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NAPLES FLORIDA WEEKLY WEEK OF JULY 2-8 2009 NEWS A17 Like every nonprofit organization in Southwest Florida, the Shelter for Abused Women & Children depends on the generosity of volunteers to help meet the many and various needs of its day-to-day operations. Those needs dont go away in the summer, although many volunteers do. Lissette Santos, the Shelters volunteer coordinator, says many opportunities exist for those who have time on their hands this summer. Among the positions to be filled and their duties are: Thriving Thrifters: Pricing, organizing and sorting merchandise for resale at The Shelters two resale stores, Options Thrift Shoppe and Another Option Thrift Shoppe Customer Service Specialists: Greeting shoppers and donors at Options and Another Option, assisting with donor paperwork Administrative and Special Projects: Assisting the administrative staff with daily operations and projects in the Naples administrative office Hola Immokalee! Answering phones, helping with other office duties and assisting with child care in the Shelters Immokalee office The New You Committee: Professional hairdressers, chiropractors and massage therapists donating their services to help Shelter clients find their new you Kiddie Care Club: Assisting with child care duties while adults participate in support groups, seminars, etc. Pick-up/Delivery Volunteers: Picking up and delivering donations to the Shelters thrift stores and to the Immokalee office Hotline Counselors: Answering the 24-hour crisis line to provice provide support, peer empowerment and resources to individuals in crisis (requires specialized training) To learn more about volunteer opportunities with The Shelter for Abused Women & Children, call 775-3862, ext. 235, or visit www.naplesshelter.org. Shelters need for volunteers doesnt have an off-seasonThe Naples Botanical Garden is seeking people who enjoy learning and sharing their knowledge with the public to volunteer when the renovated and expanded Garden opens. Training will be provided so that volunteers are well versed in a particular area of the Garden: The Vicky C. and David Byron Smith Family Childrens Garden, the Brazilian Garden, the Kathleen and Scott Kapnick Caribbean Garden or the Preserve. The four gardens are under construction and will be completed in time for the grand opening celebration in November. This summer and fall, the staff at the Garden is holding informational sessions for current and prospective volunteers to learn more about opportunities the new Garden will offer. Those who decide to sign up for duty will receive further training. Sessions takes place from 10 a.m. to noon, with the next ones scheduled for Tuesday, July 14, and Thursday, July 23, at the Garden. For more information or to register for one of the free sessions, call Sally Richardson at 643-7275, ext. 28. Naples Botanical Garden wants to cultivate new volunteers FREE IN-HOME Consultation 239-936-9900 No Shutters Required No Shutters Required No Shutters Required No Shutters Required No Shutters Required No Shutters Required No Shutters Required No Shutters Required www. newcodewindows .comLocally Owned and Operated ~ L IC# CGC059099Call or Stop By One of Our Showrooms Fort Myers Hours Mon.-Fri.: 8am to 5pm Sat by Appt. I-75Beck Blvd.N SNaples Showroom3825 Beck Blvd. Suite 704, Naples, FL I-75 Radio Rd. 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www.FloridaWeekly.com NAPLES FLORIDA WEEKLYA18 NEWS WEEK OF JULY 2-8 2009 SUBSTITUTIONSA vegan diet can be less about cutting foods out and more about adding ingredients in. Here are some substitutions: Milk: Try a nondairy product such as soy, rice or almond milk. As long as theyre not too sweet, theyre interchangeable. Eggs: Depending on the recipe, tofu, applesauce or an egg substitute, such as Ener-G can usually perform the same duties. Butter and lard: Try a non-hydrogenated substitute such as an Earth Balance vegan product. Mayonnaise: On salads and sandwiches, Vegenaise is a brilliant substitute for the egg-and-oil mixture. Meat: Its often the toughest thing for people to give up, but vegans and vegetarians can get plenty of nondairy protein from tofu, tempeh, seitan and even meat substitutes designed to look and taste like sausage, chicken and hot dogs. GLOSSARYConsider this a public-service announcement: A vegetarian diet is a choice. Some do it for health or ethical reasons. Plenty will admit that theyre just picky eaters, or got started because they wanted to impress someone. If you put pepperoni on your pizza, the vegetarian police wont come get you. But if you need a name for your diet, or want to understand all the terms people throw around to describe how they eat, heres a quick look: Vegetarian: General term for someone who doesnt eat meat. Lacto-vegetarian: Vegetarian who does not eat eggs, but does eat dairy products. Ovo-vegetarian: Vegetarian who does not eat meat or dairy products, but does eat eggs. Vegan: Vegetarian who does not eat meat, eggs, dairy products or other animal products. Many avoid using animal-tested items and products such as fur and leather. Pescatarian: People who dont eat meat, other than fish. Flexitarian: People who eat mostly vegetarian diets, but occasionally eat meat. HEALTHY LIVINGAs gardens get greener, farmers markets overflow with produce and our cravings for light, summer foods intensify, theres that temptation to do the unthinkable: turn that dinner salad into a meal, then a habit. Go all the way go vegetarian. Dietitian Trulie Ankerberg of Decatur, Ga., suggests that people who are considering a diet change start by bulking up on fruits, and especially nutrientdense vegetables, gradually adding those while reducing the amount of meat. Theres not enough time in the day, not enough room in their stomachs to get it all in, Ms. Ankerberg said. You have to increase your goal as you go. But many vegetarians who cut out meat find they still have an unhealthy diet packed with dairy products and fried foods; pizza, french fries and chocolate cake can be vegetarian, after all. Going with a vegan meal plan one that eliminates animal products entirely Just as one diet and exercise myth is laid to rest, it seems another one is ready to take its place. Some of the most common misconceptions include: Myth: Gaining body fat is inevitable as we age.Reality: Although our metabolism slows as much as 5 percent per decade after age 40, much of this is due to insufficient amounts of exercise, which leads to loss of muscle and bone over time. The less muscle and bone tissue we have, the fewer calories (energy) we need. At this point, we rarely adjust calories downward to compensate for this loss. To compound matters, the more we sit, the more we tend to eat. This double whammy of less energy expended and more energy eaten results in the inevitable increase in body fat, especially around the waistline. Excess abdominal fat predisposes people to higher incidences of type 2 diabetes, blood pressure, cholesterol and cardiovascular disease.To rev up the metabolism again, it is important to do resistance training on a regular basis, to restimulate bone and muscle growth, at minimum, two to three times a week. Choose exercises that work all of the major muscle groups, which include the legs, back, chest, shoulder, biceps and triceps.Increasing your strength lessens your risk of injuries, makes everyday tasks easier to manage, and goes a long way toward maintaining a healthy weight. Myth: Drinking ice water will help you lose weight. Reality: Our bodies strive to maintain a temperature of about 98.6 degrees F. The burning of body fat, one of our primary energy sources, generates heat and is part of this process. Lowering the temperature of the body through external conditions such as going out into the cold when not properly dressed, swimming in cold water, or drinking ice water does create an increase in metabolism; however, this increase is rarely enough to create significant fat loss. Drinking a half-gallon of ice water a day, for example, can help burn an additional 70 calories. Both shivering and sweating burn calories, although this, too, is usually not enough to produce significant weight loss for most people. Myth: When you stop exercising, muscle turns into fat. Reality: It is physiologically impossible for muscle to change into fat or vice versa because they are two different types of tissue. Calories eaten begin to feed fat cells if they arent needed to fuel the muscles, resulting in changes to body composition. The keys to maintaining a higher ratio of muscle to fat is related to everyday diet BY JAMIE GUMBRECHT ____________________Special To Florida WeeklyBY MARJIE GILLIAM ____________________Special To Florida Weekly JAMIE GUMBRECHT / COX NEWSPAPERSLemon Dream Pie With Blueberry Glaze features silken tofu and lemon juice and zest in the filling and fresh or frozen blueberries sweetened with apple juice for the topping. may be where some find the health benefits theyre looking for, Ms. Ankerberg said. Zacoor Israel, an assistant manager at Soul Vegetarian #2, a vegan restaurant in Atlanta, said he became a vegan in 1996, when he weighed close to 200 pounds. Heart disease, diabetes and strokes run in his family and he decided to make a change. Within three months, he was down to 165 pounds and had more energy. His diet became a lifestyle. I became more socially conscious, he said. When you get meat out of your ears, you start hearing things in another kind of way. Ms. Ankerberg said a vegan diet wont work for everybody, but learning to fill the table with fresh foods and meat alternatives can help diversify dinnertime while improving the entire familys health. You dont have to corner yourself into a label, she said. You can find your happy medium and do what you can. Goodbye to meatMore fruit, healthy protein likely to boost energy, quality of lifeDebunking some exercise and diet misconceptions and the consistency and intensity of physical activity. Some ways to create exercise intensity are to try a new activity, increase weight loads, sets, reps or speed of movement. Working out at the gym is a great way to stay healthy, lean and toned, but any activity burns calories, and so for long-term success, find things that you enjoy, which will keep you motivated. As for diet, the majority of meals dont include nearly enough fruits and vegetables and whole grains. These foods contain necessary nutrients and fiber, so take a good look at your food choices to see where improvement can be made. Health-care workers exploring social mediaHospitals are all tweeted up about the possibility of using social media in health care. More than 75 people attended a recent day-long summit on social media that was sponsored by the Texas Hospital Association. Association spokesman Amanda Engler said social media is a new world for many heath-care providers, and this was one way to help them explore tweets, blogs, instant messaging and other tools. For Austins St. Davids HealthCare system, it was a chance to build on the ideas the hospital has already put in place. St. Davids already has a Twitter account, along with a network of niche blogs, including one for expecting parents. St. Davids officials said they hope to expand their social-networking reach to build community, both for patients and health-care providers. Theres just tremendous opportunity in social media for health care, said Christin Cross, St. Davids corporate director of communication.Health care is the perfect application for social media, Ms. Cross said. Patients are always looking for resources.The seminars also gave hospital employees tools to navigate the tricky legal situations that come along with reaching out to patients and communities via social media, because of privacy laws that specifically address health care.Ms. Cross said that its important for hospitals to have strict policies for social media to protect patient privacy, while still achieving technologys goals. Participants also had a chance to interact with each other and to share their experiences entering the social-tech world. Our idea was to sort of harness what others have already learned, Ms. Engler said.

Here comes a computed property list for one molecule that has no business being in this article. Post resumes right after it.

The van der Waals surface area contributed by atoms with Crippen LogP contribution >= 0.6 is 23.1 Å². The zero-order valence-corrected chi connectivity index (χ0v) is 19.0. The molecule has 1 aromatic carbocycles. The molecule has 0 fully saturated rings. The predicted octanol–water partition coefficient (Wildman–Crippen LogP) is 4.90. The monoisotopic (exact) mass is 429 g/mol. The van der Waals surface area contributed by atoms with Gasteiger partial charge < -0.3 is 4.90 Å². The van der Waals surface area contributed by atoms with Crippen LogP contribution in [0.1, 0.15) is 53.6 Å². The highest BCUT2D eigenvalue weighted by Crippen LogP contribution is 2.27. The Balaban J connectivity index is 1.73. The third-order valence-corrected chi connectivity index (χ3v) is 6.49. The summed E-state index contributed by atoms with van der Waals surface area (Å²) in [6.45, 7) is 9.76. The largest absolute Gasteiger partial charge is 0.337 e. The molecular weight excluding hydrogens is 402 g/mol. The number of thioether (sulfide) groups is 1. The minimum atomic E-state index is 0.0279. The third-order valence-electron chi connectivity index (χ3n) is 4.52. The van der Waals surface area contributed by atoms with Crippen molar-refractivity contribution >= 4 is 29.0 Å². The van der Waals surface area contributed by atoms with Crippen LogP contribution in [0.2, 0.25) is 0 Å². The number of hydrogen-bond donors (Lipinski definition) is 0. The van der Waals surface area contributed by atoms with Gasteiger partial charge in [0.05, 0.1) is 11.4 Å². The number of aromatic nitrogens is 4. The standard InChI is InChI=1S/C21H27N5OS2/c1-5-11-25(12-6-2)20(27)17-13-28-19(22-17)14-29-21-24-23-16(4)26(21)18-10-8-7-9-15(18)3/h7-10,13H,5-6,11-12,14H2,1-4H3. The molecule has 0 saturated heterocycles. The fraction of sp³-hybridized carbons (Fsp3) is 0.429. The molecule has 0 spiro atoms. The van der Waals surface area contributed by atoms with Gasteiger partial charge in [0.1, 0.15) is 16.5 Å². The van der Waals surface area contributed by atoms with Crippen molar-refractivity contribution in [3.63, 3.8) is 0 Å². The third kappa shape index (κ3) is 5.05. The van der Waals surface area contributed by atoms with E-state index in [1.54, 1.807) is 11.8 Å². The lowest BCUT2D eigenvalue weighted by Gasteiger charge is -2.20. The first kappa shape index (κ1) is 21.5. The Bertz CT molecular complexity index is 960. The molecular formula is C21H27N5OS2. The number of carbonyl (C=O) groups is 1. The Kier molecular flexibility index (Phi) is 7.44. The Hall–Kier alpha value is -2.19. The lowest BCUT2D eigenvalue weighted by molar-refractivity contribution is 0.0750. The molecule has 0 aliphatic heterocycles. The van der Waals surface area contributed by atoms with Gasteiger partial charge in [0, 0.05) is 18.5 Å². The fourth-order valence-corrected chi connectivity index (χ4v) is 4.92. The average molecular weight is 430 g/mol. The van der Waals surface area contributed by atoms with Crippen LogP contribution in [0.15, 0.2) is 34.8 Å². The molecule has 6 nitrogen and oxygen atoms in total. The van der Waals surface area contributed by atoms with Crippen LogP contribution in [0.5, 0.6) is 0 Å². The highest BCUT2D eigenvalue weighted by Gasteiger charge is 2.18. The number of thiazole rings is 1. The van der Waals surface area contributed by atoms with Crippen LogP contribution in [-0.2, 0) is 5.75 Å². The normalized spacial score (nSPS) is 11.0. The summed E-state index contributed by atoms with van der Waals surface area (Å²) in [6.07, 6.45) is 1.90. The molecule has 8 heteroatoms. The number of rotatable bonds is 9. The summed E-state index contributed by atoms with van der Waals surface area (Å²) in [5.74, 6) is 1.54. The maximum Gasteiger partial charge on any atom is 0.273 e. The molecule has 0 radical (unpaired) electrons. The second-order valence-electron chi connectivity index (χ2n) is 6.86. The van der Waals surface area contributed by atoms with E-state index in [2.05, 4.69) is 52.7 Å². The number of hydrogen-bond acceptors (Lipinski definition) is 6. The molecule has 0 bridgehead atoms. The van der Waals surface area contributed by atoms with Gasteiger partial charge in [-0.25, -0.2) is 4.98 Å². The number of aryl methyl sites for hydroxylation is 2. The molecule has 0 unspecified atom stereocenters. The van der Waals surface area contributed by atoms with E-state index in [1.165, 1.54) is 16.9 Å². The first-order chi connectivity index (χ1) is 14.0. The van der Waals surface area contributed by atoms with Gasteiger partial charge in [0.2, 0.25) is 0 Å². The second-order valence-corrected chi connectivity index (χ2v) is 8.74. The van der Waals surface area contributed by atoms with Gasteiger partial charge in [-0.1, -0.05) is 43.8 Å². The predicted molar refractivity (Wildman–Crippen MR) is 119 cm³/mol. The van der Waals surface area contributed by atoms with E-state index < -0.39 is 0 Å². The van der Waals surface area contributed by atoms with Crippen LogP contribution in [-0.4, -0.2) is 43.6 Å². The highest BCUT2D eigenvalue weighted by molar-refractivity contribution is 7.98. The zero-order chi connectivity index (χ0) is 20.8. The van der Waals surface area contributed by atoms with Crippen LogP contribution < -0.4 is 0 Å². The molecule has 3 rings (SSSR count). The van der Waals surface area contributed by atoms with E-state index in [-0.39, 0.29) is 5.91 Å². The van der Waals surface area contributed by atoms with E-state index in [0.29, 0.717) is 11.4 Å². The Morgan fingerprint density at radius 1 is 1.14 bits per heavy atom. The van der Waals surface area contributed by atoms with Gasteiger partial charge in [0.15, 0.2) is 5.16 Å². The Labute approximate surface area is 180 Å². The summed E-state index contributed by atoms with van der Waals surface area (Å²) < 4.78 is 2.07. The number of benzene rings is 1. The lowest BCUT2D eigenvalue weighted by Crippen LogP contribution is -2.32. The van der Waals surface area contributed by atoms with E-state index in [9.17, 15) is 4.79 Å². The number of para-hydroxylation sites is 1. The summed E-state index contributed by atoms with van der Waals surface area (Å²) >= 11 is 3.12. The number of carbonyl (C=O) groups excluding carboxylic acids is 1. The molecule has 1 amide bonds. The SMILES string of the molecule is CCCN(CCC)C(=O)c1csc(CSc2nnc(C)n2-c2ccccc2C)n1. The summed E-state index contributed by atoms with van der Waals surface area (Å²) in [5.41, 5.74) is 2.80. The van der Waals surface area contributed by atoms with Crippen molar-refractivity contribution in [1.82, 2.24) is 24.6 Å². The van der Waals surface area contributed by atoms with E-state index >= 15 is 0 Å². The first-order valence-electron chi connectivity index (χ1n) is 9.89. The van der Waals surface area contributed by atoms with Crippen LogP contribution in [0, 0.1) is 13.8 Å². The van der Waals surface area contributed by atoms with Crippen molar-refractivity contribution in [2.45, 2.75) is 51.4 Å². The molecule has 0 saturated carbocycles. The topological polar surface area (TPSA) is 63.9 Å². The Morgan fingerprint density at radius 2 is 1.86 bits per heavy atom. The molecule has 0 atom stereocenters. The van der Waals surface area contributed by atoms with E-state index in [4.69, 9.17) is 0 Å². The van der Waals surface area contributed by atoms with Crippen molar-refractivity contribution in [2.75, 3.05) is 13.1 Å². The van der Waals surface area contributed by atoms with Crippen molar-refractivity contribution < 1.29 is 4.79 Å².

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Huggie Bears Early Childhood Learning Center recently received more than $3,500 worth of equipment and educational supplies along with a fresh coat of paint and new bookshelves and window treatments from the Junior League of Fort Myers. More than 40 Junior League members participated in the threeday project at the center in Naples, which is owned and managed by Childrens Home Society of Florida, Southwest Division. Sherwin Williams donated the paint, and league members secured donations of books, desks, computers, developmental toys and games from the community. Huggie Bears Early Childhood Learning Center serves 60-70 children in preschool and after-school programs. Childrens Home Society of Florida, Southwest Division, a private nonprofit organization, serves more than 5,000 children and families in Southwest Florida each year through a full spectrum of prevention and intervention programs. Services include foster care, adoption, child development, emergency shelters, residential group homes, independent and transitional living for teens, parent education, counseling, mentoring and treatment for developmentally disabled children and adults. NAPLES FLORIDA WEEKLY www.FloridaWeekly.com WEEK OF JULY 2-8 2009 NEWS A19 EXECUTIVE PAINTING SERVICES Call me to put my 35 years experience to work for you. The Best at affordable prices. FREE ESTIMATES The Areas Finest For Over 22 YearsGREG HAVENS Up to 20% OFF Exteriors Buy 1 Room, 2nd Room FREE 20% OFF HHA299992099Services Available NationwideYou now have a choice to keep a frail, aging person in their own home and out of a nursing home. Let our professional Care Managers and their integrated team of SeniorBridge Caregivers provide care in your home 24/7. Benefits of SeniorBridge: Reduced hospitalizations Better overall physical health Improved quality of life Less family stress SeniorBridge.com y stress S eniorBri dg e.co m 5621 Strand Blvd. Suite 301 Naples (239) 594-5004 14260 Metropolis Ave. Suite 103 Fort Myers (239) 561-7100 Living Safely in the Comfort of Your Home www.bonitahealthcenter.com3501 Health Center Blvd Bonita Springs FL 34135 239.949.1050 bithltht URGENT CARE Monday-Friday 8:00am to 5:00pm Saturday 8:00am to 12:00 noonSUMMER HOURS A partnership between: 62 Years and OlderBefore You Re nance ConsiderA REVERSE MORTGAGE ATTENTION SENIOR CITIZENS!!!California Finance Lender #CL0703944Ask For RM Dept.Call Today Senior American Funding954-985-2482Volunteers assemble bookcases and shelves at Huggie Bears Early Childhood Learning Center.Huggie Bears gets a facelift from Junior League COURTESY PHOTOThe Childrens Hospital of Southwest Florida is benefiting from an unusual source: a Cocktail with a Conscience at the Dock at Crayton Cove. Each time a Dock patron orders a Bay Berry Bliss, the restaurant donates $1 to the hospital. Were happy to help The Childrens Hospital, and this is a fun way to do it, says Dock founder Vin DePasquale. More than two dozen were sold on the night of the Bay Berry Bliss debut. Naming rights for the philanthropic libation were auctioned off last spring at Rockabye Collier, the first major fundraiser held in Collier County for the hospital. Joseph and Caroline Martino and Tony and Dolly Roberts were the high bidders, each contributing $1,500 to the hospital in exchange for naming the cocktail thats a concoction of vodka, Chambord and pineapple juice. The Childrens Hospital of Southwest Florida is on the main campus of HealthPark Medical Center in South Fort Myers. Most people dont realize that about 40 percent of the hospitals patients come from Collier County, says Steve Wheeler, development director in Collier County for the hospital that is part of the Lee Memorial Health System. It is the only facility of its kind between Tampa and Miami. Drink up at the Dock to help childrens hospital